To fully understand this concept one must understand and define evil. In the simplest of terms, evil is not a thing but a void. Cold is not a definable existence but rather a lack of heat. As above, darkness is not a natural thing but a lack of light. You don’t really make a room dark, you simply make it less lit which leaves the natural state of darkness. Likewise evil is presented even by the earliest attempts of definition as a void of goodness, thus the natural state when all else is removed. In searching for writings that support this I ran across perhaps the best I’ve seen, written by St. Maximus the Confessor, c 73;

“Evil never was and never will be on its own, for it has exactly neither substance nor nature nor hypostasis nor power nor energy in beings; it is neither quality nor quantity; neither relation nor replace; neither time nor position; neither creation nor movement nor habit nor passion, so that it contemplated anything existent…it is neither the beginning, the middle nor the end. Evil is the absence of energy inherent in all natural power toward the end and nothing else…”.

In other words, evil is absolute nothingness, void of all natural good, empty of all moral judgment, fully and completely lacking God.  Another way of saying this is that Evil is what’s left when God is removed, the natural unconfessed state of godlessness. So, where does this leave us and how does it apply to the question at hand? At the very least it takes away our reasoning to blame God for evil. It gives us much more insight into the passage recorded in James 1:13 that says “no one should say “God is tempting me” for God cannot be tempted by evil, nor does He tempt anyone”. God and evil can not coexist any more than light can exist simultaneously with darkness or cold with heat. This then takes us to part two of the question; if then God is still sovereign, why does he allow suffering?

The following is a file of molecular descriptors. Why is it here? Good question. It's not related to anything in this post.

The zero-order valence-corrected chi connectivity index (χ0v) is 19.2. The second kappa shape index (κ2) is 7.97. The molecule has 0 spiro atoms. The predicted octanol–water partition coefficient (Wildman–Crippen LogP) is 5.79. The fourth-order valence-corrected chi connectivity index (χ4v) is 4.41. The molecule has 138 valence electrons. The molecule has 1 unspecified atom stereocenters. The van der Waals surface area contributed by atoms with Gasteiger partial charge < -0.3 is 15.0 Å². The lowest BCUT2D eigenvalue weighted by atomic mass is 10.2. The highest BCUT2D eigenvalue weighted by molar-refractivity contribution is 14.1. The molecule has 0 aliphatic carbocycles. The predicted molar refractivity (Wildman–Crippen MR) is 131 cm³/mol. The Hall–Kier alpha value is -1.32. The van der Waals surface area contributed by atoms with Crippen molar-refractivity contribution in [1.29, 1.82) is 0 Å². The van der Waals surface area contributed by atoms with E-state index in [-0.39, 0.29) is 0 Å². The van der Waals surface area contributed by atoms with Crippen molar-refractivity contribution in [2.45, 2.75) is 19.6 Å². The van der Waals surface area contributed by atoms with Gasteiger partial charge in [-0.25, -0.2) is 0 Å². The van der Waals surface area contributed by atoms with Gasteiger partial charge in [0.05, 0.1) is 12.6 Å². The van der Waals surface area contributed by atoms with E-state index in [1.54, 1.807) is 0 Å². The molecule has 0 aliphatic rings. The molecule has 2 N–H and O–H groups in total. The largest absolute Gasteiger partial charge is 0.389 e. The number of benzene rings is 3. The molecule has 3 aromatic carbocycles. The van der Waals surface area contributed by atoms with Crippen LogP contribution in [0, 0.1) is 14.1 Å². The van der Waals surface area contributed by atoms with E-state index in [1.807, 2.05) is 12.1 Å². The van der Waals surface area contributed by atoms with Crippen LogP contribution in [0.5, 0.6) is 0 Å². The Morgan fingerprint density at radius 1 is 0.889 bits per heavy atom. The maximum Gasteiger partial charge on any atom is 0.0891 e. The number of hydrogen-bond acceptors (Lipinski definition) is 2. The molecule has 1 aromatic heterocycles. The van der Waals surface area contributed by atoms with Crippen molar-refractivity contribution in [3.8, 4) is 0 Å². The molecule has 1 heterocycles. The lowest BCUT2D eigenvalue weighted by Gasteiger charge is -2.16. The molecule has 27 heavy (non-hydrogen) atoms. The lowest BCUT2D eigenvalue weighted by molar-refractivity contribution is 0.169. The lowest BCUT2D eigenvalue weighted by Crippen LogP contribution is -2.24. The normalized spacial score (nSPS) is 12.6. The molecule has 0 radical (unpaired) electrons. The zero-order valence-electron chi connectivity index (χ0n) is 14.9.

It is perhaps only at this point that any attempt to answer this adequately becomes simply conjecture. There is really no response satisfactory to human logic one can offer to which one would reply, “Oh, okay, now I get it”.  The only real approach I can come up with is to take a look at history and patterns in comparison to our limited definition of fairness and justice.  We are programmed in great error by authors of  “Blessed and Highly Favored” type books, Claim your Reward sermons and Prosperity doctrines that are in opposition to the recorded Word. While the natural, less Godly nature wants to question suffering as unfair, we really need to take a closer look at history, going back to the beginning. Abel offered up to God a pleasing sacrifice and from all accounts was a friend of God. However that did not stop Cain from taking his life, an act that we would surely deem unjust by our definition. Fast forward to Job. Scripture says there was not a man in all the world as righteous and right standing before God, yet we are fully aware of the calamity that God allowed him. Job’s questions were much like ours-why me, what did I do wrong, how is this fair? God’s famous non-answer is on record.  When we can dictate weather patterns, explain birth and create our own species, we can expect an answer.